Published: Fri, August 17, 2018
Economy | By

Turkey promises U.S. tit-for-tat response

Turkey promises U.S. tit-for-tat response

A Trump administration official told the Associated Press Thursday that National Security Adviser John Bolton spoke Monday with the Turkish ambassador to the US telling him to release Brunson.

The threat comes as Turkey sought to reassure investors rattled by the sanctions-fueled crash of the Turkish lira, insisting the country would emerge stronger.

Secretary of the Treasury Steven Mnuchin said Thursday the United States is prepared to put additional sanctions in place against Turkey if the government of President Recep Tayyip Erdogan does not release American pastor Andrew Brunson, who has been held since 2016.

The currency lost almost 40 percent against the dollar this year, driven by worries over President Erdogan's growing influence on the economy and his repeated calls for lower interest rates despite high inflation.

Analysts also said the political cost of the investment remained to be seen, given that Qatar is also a USA ally and dependent on Washington for both military and political protection.

In response, Erdogan has called for a boycott of U.S. electrical goods while Ankara has sharply hiked tariffs on some USA goods.

Turkey and Qatar have become close economic and political partners.

Turkey has been rocked in recent days by a sharp decline in the value of its lira after US President Donald Trump tweeted last Friday that Washington was doubling aluminum and steel tariffs for Ankara.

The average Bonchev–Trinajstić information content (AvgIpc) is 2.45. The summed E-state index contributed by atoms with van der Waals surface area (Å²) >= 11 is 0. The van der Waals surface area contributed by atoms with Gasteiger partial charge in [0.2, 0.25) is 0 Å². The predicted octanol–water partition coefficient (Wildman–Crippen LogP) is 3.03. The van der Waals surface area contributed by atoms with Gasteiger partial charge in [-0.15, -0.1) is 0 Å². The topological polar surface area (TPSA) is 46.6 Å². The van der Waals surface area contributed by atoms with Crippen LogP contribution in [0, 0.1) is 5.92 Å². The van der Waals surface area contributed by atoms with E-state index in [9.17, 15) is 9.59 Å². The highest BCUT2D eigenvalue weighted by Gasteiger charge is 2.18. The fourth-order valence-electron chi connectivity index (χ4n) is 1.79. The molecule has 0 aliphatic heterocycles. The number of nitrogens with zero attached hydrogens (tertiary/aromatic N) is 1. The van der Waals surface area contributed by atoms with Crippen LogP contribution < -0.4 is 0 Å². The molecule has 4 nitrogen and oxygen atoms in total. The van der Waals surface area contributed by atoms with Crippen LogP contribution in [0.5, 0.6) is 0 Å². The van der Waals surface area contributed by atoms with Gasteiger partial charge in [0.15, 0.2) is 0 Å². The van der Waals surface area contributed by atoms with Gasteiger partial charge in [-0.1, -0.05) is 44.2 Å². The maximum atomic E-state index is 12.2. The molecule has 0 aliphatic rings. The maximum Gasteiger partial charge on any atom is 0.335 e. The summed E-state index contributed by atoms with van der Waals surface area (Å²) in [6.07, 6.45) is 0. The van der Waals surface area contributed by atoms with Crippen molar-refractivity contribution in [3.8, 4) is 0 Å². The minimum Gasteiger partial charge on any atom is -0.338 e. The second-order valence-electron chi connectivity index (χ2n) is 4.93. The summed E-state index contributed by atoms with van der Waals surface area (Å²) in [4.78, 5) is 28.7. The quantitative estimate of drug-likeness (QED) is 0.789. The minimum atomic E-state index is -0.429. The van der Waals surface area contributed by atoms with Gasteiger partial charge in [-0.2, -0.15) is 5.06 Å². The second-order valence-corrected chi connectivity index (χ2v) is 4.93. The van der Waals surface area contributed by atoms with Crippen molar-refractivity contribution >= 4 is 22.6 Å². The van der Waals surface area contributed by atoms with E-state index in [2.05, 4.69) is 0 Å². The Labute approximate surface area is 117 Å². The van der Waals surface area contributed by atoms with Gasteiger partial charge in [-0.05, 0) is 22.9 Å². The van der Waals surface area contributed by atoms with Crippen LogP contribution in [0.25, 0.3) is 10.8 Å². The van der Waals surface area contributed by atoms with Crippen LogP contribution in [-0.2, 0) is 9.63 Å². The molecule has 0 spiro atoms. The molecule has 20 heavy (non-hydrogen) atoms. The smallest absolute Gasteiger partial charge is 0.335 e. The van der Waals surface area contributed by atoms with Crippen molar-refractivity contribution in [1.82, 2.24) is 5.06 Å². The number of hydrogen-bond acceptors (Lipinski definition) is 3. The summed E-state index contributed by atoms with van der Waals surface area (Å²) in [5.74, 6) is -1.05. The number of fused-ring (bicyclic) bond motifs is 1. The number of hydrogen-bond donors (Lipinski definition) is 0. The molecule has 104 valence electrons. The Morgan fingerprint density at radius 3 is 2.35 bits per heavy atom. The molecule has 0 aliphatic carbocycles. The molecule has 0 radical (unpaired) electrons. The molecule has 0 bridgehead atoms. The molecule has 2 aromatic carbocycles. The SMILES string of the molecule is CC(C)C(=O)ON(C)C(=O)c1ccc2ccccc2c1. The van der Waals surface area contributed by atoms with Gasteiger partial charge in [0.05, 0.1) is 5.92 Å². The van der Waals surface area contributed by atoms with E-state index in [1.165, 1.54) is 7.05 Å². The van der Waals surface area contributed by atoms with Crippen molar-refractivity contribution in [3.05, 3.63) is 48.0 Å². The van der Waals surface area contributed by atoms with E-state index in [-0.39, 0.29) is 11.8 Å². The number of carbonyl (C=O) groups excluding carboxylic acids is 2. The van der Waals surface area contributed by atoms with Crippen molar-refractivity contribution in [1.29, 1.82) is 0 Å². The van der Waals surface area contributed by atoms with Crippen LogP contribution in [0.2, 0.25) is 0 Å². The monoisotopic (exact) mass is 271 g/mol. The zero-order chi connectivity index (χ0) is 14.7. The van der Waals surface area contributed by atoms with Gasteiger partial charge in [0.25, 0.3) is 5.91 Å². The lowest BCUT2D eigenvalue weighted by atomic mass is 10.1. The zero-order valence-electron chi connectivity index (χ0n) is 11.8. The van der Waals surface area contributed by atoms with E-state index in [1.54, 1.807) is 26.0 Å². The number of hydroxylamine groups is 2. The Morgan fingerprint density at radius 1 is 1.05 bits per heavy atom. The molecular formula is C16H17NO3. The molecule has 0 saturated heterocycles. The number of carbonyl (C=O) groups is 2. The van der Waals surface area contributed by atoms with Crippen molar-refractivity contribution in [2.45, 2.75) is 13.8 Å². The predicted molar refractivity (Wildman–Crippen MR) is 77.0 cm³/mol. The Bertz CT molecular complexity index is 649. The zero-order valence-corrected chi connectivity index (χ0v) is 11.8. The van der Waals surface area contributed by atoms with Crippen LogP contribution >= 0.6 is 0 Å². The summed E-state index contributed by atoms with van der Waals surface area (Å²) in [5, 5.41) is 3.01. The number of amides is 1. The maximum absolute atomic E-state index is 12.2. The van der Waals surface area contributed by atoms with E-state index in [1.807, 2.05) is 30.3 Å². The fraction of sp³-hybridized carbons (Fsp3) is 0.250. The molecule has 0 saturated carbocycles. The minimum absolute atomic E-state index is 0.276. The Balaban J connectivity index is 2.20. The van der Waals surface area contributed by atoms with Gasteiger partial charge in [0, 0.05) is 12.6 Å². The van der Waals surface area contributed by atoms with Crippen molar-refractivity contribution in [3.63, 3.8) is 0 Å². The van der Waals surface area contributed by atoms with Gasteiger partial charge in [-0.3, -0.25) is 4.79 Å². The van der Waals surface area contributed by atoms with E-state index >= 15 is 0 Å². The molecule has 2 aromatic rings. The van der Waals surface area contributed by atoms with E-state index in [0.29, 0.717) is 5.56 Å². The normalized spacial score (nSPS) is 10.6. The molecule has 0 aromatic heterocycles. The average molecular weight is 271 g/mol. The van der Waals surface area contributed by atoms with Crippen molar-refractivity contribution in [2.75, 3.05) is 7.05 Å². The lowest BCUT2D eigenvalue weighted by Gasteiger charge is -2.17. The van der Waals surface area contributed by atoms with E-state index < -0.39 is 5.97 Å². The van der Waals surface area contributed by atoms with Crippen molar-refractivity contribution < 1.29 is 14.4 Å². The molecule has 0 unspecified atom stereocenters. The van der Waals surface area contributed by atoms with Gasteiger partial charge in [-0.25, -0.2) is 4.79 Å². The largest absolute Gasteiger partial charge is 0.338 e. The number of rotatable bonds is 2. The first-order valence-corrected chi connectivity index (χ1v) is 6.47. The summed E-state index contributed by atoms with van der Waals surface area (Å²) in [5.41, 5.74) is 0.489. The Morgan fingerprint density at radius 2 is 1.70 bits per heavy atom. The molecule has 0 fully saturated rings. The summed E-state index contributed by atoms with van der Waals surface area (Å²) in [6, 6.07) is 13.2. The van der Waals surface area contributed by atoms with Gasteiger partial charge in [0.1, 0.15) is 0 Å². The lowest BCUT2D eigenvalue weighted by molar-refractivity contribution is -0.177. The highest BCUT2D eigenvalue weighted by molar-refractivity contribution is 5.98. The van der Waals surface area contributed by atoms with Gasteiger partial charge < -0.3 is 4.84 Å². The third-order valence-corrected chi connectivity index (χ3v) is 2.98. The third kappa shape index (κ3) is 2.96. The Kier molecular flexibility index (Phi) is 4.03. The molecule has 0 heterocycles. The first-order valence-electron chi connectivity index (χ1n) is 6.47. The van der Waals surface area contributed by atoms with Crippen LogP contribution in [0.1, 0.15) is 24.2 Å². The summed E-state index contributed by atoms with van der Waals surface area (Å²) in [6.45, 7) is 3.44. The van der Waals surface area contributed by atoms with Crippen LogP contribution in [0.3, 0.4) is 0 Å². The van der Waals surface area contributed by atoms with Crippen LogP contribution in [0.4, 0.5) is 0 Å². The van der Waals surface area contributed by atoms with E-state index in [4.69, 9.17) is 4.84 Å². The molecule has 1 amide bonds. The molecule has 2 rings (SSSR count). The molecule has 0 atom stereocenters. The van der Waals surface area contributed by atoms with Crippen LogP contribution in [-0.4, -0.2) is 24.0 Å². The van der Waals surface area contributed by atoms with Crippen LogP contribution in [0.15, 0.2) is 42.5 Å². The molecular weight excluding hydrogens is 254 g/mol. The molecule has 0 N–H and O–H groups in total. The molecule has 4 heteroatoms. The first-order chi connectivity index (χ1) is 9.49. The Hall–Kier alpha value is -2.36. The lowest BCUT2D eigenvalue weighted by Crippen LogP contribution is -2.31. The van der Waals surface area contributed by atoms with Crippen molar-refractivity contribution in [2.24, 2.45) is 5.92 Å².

Whatever action the United States does take, economists said it looked likely to cause more pain for Turkish assets in the immediate future.

"Korea we thought was all noise [.] so we bought back on that" said David Vickers, senior portfolio Manager at Russell Investments. "Qatar has pledged Dollars 15 billion of direct investments in Turkey", presidential spokesman Ibrahim Kalin wrote on Twitter yesterday.

According to the statistics that were revealed by Mashable, only 2.08 per cent of the Turkish smartphone population own the locally produced Vestel phone until last December, whereas 17.41 per cent own iPhones.

His words came shortly after the high court in Turkey rejected the pastor's appeal for release.

"The corporate backdrop remains very strong in the US and I don't see that changing", said Richard Saldanha, equity fund manager at Aviva Investors.

However, Turks appeared not to be heeding his appeal. Central bank data showed foreign currency deposits held by local investors rose to $159.9 billion in the week to August 10, from $158.6 billion a week earlier.

Optimism about better relations with the European Union after a Turkish court released two Greek soldiers pending trial and a banking watchdog's step to limit foreign exchange swap transactions have also helped the lira.

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